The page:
Dream Chaser ~ Learning Guitar
A descendent of the nylon strung Classical guitar, the steel string acoustic guitar is used mostly for playing folk music, bringing a louder, brighter sound.
There are several different types of steel string guitar, and as I found out earlier in this process, one size does not fit all! I started with a large body and a wide fret board and have since downsized greatly to a beautiful slim line soundbox and narrow neck, that my fingers and arm can reach around much more comfortably.
The various styles are:
The OO or Double O or Grand Concert body type - these are comfortable to play but not very loud
The Grand Auditorium Guitar - (Also called the Triple 0) - played by such artists as Eric Clapton
The Dreadnought - a large bodied number that has a deeper soundbox. (It is named after a warship, so it is pretty heavy-duty). I happen to have a Dreadnought at home, in a place of honour in my music room... as it is signed by none other than Jon Bon Jovi himself.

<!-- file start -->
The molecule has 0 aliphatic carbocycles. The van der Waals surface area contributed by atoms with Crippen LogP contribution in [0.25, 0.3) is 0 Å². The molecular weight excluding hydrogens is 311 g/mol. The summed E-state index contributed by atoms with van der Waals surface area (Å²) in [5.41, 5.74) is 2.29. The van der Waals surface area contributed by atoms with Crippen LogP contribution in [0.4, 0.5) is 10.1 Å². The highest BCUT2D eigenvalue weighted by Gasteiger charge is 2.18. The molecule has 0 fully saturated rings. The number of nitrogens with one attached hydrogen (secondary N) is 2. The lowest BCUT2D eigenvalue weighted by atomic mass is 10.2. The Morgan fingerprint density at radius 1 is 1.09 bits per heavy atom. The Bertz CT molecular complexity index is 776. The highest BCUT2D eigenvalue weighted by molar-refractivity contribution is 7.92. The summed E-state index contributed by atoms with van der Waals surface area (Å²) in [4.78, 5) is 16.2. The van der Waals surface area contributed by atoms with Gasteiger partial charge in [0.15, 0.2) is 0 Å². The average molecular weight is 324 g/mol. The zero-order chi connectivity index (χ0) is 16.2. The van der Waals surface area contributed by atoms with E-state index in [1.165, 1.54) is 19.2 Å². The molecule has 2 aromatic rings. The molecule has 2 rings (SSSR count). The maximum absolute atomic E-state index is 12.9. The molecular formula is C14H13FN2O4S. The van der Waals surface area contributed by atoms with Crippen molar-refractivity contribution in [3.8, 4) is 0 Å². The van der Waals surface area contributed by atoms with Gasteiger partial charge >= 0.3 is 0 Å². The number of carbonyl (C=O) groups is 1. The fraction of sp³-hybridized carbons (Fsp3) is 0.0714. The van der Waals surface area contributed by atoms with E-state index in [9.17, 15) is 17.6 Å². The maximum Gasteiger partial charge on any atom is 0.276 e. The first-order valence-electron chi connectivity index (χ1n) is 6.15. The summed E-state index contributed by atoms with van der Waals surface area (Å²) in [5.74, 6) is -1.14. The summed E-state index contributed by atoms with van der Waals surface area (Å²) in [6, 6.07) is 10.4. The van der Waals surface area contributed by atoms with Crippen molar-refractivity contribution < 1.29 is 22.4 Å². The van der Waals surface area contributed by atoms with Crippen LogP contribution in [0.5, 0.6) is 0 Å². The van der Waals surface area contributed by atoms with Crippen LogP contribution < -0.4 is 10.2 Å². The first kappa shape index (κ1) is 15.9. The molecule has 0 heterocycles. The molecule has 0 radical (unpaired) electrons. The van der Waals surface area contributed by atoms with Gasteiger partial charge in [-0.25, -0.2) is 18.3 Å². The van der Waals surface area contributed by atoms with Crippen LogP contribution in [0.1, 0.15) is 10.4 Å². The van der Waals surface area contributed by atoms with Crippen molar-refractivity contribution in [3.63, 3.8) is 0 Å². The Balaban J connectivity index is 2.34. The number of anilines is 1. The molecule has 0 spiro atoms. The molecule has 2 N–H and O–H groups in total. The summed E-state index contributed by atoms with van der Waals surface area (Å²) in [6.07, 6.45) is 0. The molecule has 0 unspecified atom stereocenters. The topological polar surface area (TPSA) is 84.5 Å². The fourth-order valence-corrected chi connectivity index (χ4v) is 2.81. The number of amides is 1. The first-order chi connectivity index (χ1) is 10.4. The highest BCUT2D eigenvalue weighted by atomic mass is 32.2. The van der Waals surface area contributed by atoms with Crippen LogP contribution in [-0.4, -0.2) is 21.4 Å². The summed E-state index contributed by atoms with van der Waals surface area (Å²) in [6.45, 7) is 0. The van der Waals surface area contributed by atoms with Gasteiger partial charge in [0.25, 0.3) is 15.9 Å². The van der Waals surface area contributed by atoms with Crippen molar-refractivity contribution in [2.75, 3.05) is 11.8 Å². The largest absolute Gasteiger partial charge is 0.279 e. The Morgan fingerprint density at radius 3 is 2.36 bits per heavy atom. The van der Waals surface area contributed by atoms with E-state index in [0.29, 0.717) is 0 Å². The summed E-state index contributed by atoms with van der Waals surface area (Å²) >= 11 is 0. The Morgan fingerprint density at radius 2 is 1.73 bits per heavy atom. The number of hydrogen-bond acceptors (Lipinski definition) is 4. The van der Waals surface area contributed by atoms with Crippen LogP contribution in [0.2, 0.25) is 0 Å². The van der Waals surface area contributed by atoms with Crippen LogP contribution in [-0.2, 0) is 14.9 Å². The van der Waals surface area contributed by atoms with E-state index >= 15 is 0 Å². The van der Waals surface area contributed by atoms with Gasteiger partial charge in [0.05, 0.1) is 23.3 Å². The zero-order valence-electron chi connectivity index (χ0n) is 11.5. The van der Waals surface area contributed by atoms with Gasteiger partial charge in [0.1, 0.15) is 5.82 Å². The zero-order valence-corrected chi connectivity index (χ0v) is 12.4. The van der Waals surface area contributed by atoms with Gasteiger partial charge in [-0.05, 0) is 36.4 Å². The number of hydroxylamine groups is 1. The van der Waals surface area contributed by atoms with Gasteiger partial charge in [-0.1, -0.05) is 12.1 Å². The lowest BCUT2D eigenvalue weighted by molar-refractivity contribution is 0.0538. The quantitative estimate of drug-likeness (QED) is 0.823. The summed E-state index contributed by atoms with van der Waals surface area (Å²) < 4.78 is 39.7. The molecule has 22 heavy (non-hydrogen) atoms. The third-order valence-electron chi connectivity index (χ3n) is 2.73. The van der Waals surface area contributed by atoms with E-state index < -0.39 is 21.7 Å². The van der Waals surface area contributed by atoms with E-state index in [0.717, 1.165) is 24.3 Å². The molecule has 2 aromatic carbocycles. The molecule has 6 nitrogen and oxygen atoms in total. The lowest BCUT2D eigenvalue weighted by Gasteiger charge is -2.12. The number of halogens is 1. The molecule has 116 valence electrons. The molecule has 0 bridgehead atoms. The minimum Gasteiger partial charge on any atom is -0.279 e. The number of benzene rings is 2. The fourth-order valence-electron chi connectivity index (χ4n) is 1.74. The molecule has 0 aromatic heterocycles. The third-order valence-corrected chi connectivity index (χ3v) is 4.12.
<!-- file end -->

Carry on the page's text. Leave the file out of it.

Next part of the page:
The Jumbo body type is the next step up in size and has a timbre similar to the Dreadnought.
The wood they are made of can vary but many are made from Sitka Spruce, which is the most common, and others are made from Alpine and adirondack spruce.
Amplification can be added to these guitars by way of a clip on mic, or a detachable pickup, or a transducer which is built into the body, but they are generally played ‘unplugged’, and are popular for playing Bluegrass, Country, Folk music, Blues, and several genres of Rock music.
Perhaps the most famous of all Folk Guitarists is Bob Dylan, who has had a career spanning over six decades. He is best known as a singer-songwriter, who has penned many ‘anthems’ for the Civil Rights movements of the 60’s, and who continued to write moving songs that resonated with the heart of America, and of the world.
Dylan has stated: “The thing about rock'n'roll is that for me anyway it wasn't enough... There were great catch-phrases and driving pulse rhythms... but the songs weren't serious or didn't reflect life in a realistic way. I knew that when I got into folk music, it was more of a serious type of thing. The songs are filled with more despair, more sadness, more triumph, more faith in the supernatural, much deeper feelings.“ (Wikipedia)